Entertainment Weekly said the Kobayashi Maru test is one of the top ten elements of Star Trek with which non-fans are likely to be familiar;[5] writing for Tor, Keith DeCandido said "everyone knows that the Kobayashi Maru refers to a no-win scenario".[6] Craig S. Semon said that if the 2009 Star Trek film were popular with both general audiences and serious Star Trek fans, then director J. J. Abrams will have outperformed Kirk on the Kobayashi Maru.[7] io9 called Prodigy's Kobayashi Maru and its impact on Dal "surprisingly touching".[8]

After being diagnosed with terminal cancer, Star Trek fan Randy Pausch received an autographed picture of Kirk whose inscription from William Shatner echoed Kirk's dialogue in Star Trek II: "I don't believe in the no-win scenario."[9]

The term has been applied to real-world scenarios with no perceived positive outcome or that requires out-of-the-box thinking, such as climate change,[10] constitutional law,[11] education,[12] and the casting of the Ancient One character in Doctor Strange.[13][14] Commentators have used Kirk's unorthodox answer to the Kobayashi Maru test as an example of the need to redefine the premises upon which an organization operates—changing the rules rather than playing within them.[15][16] Computer security educators have used the Kobayashi Maru to teach students to think like an adversary, and that by stepping outside the rules of the game one can redefine the game.[17] Ideas and products focusing on immersive learning have also been compared to the realistic, immersive nature of the Kobayashi Maru test.[18][19][20]

See also[edit]


  1. ^ Pascale, Anthony. "Review: 'Star Trek: Prodigy' Passes The Test In "Kobayashi"". TrekMovie.com. Retrieved January 24, 2022.
  2. ^ DeCandido, Keith R. A. (November 18, 2021). "Winning a No-Win Scenario — Star Trek: Discovery's "Kobayashi Maru"". Tor.com. Retrieved January 24, 2022.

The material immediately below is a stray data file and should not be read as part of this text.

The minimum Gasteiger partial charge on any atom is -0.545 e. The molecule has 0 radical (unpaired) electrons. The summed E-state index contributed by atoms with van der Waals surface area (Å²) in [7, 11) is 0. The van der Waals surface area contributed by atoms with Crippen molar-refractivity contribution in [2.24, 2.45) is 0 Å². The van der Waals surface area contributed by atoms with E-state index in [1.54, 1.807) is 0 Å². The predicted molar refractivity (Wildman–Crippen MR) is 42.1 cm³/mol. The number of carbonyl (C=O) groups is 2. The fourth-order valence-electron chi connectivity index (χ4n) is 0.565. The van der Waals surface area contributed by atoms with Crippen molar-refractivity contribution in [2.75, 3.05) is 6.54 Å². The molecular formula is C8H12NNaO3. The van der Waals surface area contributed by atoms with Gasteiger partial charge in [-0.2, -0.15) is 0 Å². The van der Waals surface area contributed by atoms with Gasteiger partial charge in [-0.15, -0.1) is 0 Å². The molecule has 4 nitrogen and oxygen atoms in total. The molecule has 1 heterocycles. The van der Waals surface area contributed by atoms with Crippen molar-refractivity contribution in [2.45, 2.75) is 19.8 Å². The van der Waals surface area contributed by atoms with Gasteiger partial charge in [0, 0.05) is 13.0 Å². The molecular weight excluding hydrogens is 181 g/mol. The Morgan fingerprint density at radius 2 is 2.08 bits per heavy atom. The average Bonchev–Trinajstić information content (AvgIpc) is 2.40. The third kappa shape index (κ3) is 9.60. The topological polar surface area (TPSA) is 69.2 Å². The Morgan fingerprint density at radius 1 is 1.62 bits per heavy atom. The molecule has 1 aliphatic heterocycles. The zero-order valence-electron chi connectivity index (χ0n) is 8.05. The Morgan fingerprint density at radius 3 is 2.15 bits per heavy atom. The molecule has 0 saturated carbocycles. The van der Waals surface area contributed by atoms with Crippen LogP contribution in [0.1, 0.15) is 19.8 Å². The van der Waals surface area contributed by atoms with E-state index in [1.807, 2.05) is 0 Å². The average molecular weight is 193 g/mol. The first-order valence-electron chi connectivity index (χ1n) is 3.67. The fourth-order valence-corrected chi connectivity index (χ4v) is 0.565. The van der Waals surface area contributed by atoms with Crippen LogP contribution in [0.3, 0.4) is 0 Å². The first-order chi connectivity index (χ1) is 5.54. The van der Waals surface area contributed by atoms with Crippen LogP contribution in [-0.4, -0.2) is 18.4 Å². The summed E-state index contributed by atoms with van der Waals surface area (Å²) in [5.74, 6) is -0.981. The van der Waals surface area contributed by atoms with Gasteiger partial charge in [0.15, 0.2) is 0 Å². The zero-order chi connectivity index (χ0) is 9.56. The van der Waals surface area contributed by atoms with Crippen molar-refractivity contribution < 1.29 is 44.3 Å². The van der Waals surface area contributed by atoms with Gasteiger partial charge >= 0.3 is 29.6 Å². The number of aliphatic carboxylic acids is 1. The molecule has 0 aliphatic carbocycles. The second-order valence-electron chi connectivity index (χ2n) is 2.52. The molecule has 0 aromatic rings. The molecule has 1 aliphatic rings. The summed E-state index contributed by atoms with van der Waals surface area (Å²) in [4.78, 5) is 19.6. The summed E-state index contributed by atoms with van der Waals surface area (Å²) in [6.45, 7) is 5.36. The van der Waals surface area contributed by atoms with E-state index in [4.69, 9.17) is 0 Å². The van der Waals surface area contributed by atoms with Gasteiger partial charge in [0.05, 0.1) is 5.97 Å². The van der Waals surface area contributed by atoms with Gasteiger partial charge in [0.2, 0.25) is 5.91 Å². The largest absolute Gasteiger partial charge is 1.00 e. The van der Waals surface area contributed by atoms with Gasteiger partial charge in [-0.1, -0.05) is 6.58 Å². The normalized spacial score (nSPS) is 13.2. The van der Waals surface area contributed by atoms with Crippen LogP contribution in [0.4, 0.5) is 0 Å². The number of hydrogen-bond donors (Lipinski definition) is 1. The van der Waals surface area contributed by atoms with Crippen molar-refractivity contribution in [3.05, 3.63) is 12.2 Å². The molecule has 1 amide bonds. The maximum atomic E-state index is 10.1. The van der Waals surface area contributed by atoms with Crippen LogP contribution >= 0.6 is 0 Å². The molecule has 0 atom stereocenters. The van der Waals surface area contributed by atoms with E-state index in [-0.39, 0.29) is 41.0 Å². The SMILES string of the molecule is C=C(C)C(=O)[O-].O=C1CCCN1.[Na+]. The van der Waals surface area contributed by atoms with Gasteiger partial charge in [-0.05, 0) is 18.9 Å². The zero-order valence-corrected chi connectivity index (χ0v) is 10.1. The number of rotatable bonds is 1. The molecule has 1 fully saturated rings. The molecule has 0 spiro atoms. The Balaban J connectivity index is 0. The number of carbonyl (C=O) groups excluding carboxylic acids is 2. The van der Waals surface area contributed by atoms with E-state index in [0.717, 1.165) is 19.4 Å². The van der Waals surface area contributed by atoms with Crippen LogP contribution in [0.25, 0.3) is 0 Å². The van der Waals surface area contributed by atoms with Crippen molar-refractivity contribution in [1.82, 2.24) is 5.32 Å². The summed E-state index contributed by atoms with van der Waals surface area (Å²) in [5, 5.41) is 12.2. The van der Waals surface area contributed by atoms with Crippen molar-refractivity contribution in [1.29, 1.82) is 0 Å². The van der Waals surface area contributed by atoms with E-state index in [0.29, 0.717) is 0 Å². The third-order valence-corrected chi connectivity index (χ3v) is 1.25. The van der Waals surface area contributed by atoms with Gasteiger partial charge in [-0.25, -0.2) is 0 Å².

3. ^ Goldberg, Lee (February 1983). "Jack Sowards: The Man Who Killed Mr. Spock". Starlog (67): 22–25 – via Internet Archive.
  4. ^ Roth, Dylan (January 6, 2022). "How Star Trek: Prodigy pulled off the cameo-filled Kobayashi episode". Polygon. Retrieved January 24, 2022.
  5. ^ Franich, Darren (May 6, 2016). "'Star Trek II: The Wrath of Khan' is a movie about acting". Entertainment Weekly. Time Inc. Retrieved July 22, 2016.
  6. ^ DeCandido, Keith R. A. (May 23, 2017). "Star Trek The Original Series Rewatch: Star Trek II: The Wrath of Khan". Tor.com. Retrieved January 24, 2022.
  7. ^ Semon, Craig S. (May 8, 2009). "Back to the future; Can 'Star Trek' prequel re-energize franchise?". Telegram & Gazette. Worcester, MA. p. B8. Gale A199455885.
  8. ^ James, Whitbrook (January 6, 2022). "Star Trek: Prodigy's Return Has Already Blown My Mind 3 Times". Gizmodo. Retrieved January 24, 2022.
  9. ^ "March 17th, 2007: A note on staying positive". Download.srv.cs.cmu.edu. Retrieved May 20, 2012.
  10. ^ Kurtz, Donald; Fustes, Manuel (May 2016). "The Politics of Global Warming: Sciemocracy and the Rescue of the Kobayashi Maru". Journal of Globalization Studies. 7 (1): 3–29..
  11. ^ Mortopoulos, Constantine (January 1, 2011). "Kobayashi Maru: Arduous Effort and Scant Incorporation of the Yamashita Standard to the Hellenic Law". European Journal of Crime, Criminal Law and Criminal Justice. 19 (3): 199–238. doi:10.1163/157181711X578440.
  12. ^ Dunlap, Joanna; Lowenthal, Patrick (2010). "Defeating the Kobayashi Maru: Supporting Student Retention by Balancing the Needs of the Many and the One". EDUCAUSE Quarterly. 33 (4). Archived from the original on July 17, 2011.
  13. ^ Wong, Edward (April 27, 2016). "An American Superhero Film Steers Clear of Tibet, Just to Be Safe". The New York Times. p. A6.
  14. ^ Wong, Edward (April 26, 2016). "'Doctor Strange' Writer Explains Casting of Tilda Swinton as Tibetan". The New York Times. He likened the cultural issue involving the Ancient One to the Kobayashi Maru, a famous battle simulation game in the “Star Trek” universe
  15. ^ Olenick, Michael (February 8, 2008). "Redefining Markets: Captain Kirk & the Kobayashi Maru". Valueinnovation.net. Archived from the original on February 16, 2012. Retrieved May 20, 2012.
  16. ^ Girone, Bill (September 2007). "Changing the rules: if agents are to be successful, they may have to redefine their goals". Best's Review. A.M. Best Company, Inc. 108 (5): 100. ISSN 1527-5914 – via EBSCO.
  17. ^ Conti, Gregory; Caroland, James (July 2011). "Embracing the Kobayashi Maru: Why You Should Teach Your Students to Cheat". IEEE Security Privacy. 9 (4): 48–51. doi:10.1109/MSP.2011.80. S2CID 29371315.
  18. ^ Erwin, Sandra I. (December 2006). "Simulation technology: Air Force sets sights on 'airman of the future' video games". National Defense. 91 (637): 38. Gale A155870226.
  19. ^ Ward, Cassidy (January 18, 2022). "Virtual reality teaching tools: The science behind Star Trek's holodeck". SYFY Wire. Retrieved January 24, 2022.
  20. ^ Bruni-Bossio, Vincent; Willness, Chelsea (October 2016). "The 'Kobayashi Maru' Meeting: High-Fidelity Experiential Learning". Journal of Management Education. 40 (5): 619–647. doi:10.1177/1052562916644284. S2CID 148549111.